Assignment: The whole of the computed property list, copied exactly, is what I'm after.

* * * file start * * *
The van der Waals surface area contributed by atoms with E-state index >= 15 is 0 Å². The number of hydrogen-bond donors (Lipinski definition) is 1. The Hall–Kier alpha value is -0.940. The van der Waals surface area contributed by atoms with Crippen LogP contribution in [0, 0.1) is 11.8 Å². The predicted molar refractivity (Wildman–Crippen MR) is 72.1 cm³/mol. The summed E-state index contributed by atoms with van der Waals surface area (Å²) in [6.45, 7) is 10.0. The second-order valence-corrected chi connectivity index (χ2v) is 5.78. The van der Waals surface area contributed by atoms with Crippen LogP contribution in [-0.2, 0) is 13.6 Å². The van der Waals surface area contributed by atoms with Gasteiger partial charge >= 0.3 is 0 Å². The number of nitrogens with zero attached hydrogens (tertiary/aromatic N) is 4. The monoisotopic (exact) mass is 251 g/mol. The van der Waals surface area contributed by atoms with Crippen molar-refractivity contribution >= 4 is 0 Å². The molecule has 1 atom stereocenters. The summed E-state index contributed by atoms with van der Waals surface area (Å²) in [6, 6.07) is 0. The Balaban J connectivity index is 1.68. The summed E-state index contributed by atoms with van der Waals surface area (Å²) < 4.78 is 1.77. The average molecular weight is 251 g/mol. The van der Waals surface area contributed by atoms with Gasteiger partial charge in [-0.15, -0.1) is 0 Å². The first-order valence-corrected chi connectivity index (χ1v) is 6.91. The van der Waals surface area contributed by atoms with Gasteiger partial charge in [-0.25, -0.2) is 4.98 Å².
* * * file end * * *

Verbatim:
The van der Waals surface area contributed by atoms with E-state index >= 15 is 0 Å². The number of hydrogen-bond donors (Lipinski definition) is 1. The Hall–Kier alpha value is -0.940. The van der Waals surface area contributed by atoms with Crippen LogP contribution in [0, 0.1) is 11.8 Å². The predicted molar refractivity (Wildman–Crippen MR) is 72.1 cm³/mol. The summed E-state index contributed by atoms with van der Waals surface area (Å²) in [6.45, 7) is 10.0. The second-order valence-corrected chi connectivity index (χ2v) is 5.78. The van der Waals surface area contributed by atoms with Crippen LogP contribution in [-0.2, 0) is 13.6 Å². The van der Waals surface area contributed by atoms with Gasteiger partial charge >= 0.3 is 0 Å². The number of nitrogens with zero attached hydrogens (tertiary/aromatic N) is 4. The monoisotopic (exact) mass is 251 g/mol. The van der Waals surface area contributed by atoms with Crippen molar-refractivity contribution >= 4 is 0 Å². The molecule has 1 atom stereocenters. The summed E-state index contributed by atoms with van der Waals surface area (Å²) in [6, 6.07) is 0. The Balaban J connectivity index is 1.68. The summed E-state index contributed by atoms with van der Waals surface area (Å²) < 4.78 is 1.77. The average molecular weight is 251 g/mol. The van der Waals surface area contributed by atoms with Gasteiger partial charge in [-0.15, -0.1) is 0 Å². The first-order valence-corrected chi connectivity index (χ1v) is 6.91. The van der Waals surface area contributed by atoms with Gasteiger partial charge in [-0.25, -0.2) is 4.98 Å².